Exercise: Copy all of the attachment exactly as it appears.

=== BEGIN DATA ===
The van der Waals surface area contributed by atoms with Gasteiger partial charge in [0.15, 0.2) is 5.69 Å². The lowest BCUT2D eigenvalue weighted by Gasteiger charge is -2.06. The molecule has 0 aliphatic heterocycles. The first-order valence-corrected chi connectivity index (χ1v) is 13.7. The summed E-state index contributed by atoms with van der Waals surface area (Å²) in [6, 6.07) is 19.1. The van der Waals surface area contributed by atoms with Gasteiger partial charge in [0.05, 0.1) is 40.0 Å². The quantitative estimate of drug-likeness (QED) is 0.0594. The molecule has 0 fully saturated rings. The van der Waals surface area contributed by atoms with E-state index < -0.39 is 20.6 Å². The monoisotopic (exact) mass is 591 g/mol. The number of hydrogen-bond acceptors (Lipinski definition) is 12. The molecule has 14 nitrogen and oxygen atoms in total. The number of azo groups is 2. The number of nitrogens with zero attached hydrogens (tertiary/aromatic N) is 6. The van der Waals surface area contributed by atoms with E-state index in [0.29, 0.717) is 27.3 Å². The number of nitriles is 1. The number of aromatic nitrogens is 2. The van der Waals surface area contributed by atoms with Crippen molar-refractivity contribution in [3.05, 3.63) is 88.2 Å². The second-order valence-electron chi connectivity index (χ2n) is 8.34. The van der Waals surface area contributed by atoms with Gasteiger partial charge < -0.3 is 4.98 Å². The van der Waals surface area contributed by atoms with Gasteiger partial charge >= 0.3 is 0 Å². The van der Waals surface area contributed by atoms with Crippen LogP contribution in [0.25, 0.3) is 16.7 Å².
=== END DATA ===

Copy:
The van der Waals surface area contributed by atoms with Gasteiger partial charge in [0.15, 0.2) is 5.69 Å². The lowest BCUT2D eigenvalue weighted by Gasteiger charge is -2.06. The molecule has 0 aliphatic heterocycles. The first-order valence-corrected chi connectivity index (χ1v) is 13.7. The summed E-state index contributed by atoms with van der Waals surface area (Å²) in [6, 6.07) is 19.1. The van der Waals surface area contributed by atoms with Gasteiger partial charge in [0.05, 0.1) is 40.0 Å². The quantitative estimate of drug-likeness (QED) is 0.0594. The molecule has 0 fully saturated rings. The van der Waals surface area contributed by atoms with E-state index < -0.39 is 20.6 Å². The monoisotopic (exact) mass is 591 g/mol. The number of hydrogen-bond acceptors (Lipinski definition) is 12. The molecule has 14 nitrogen and oxygen atoms in total. The number of azo groups is 2. The number of nitrogens with zero attached hydrogens (tertiary/aromatic N) is 6. The van der Waals surface area contributed by atoms with E-state index in [0.29, 0.717) is 27.3 Å². The number of nitriles is 1. The number of aromatic nitrogens is 2. The van der Waals surface area contributed by atoms with Crippen molar-refractivity contribution in [3.05, 3.63) is 88.2 Å². The second-order valence-electron chi connectivity index (χ2n) is 8.34. The van der Waals surface area contributed by atoms with Gasteiger partial charge < -0.3 is 4.98 Å². The van der Waals surface area contributed by atoms with Gasteiger partial charge >= 0.3 is 0 Å². The van der Waals surface area contributed by atoms with Crippen LogP contribution in [0.25, 0.3) is 16.7 Å².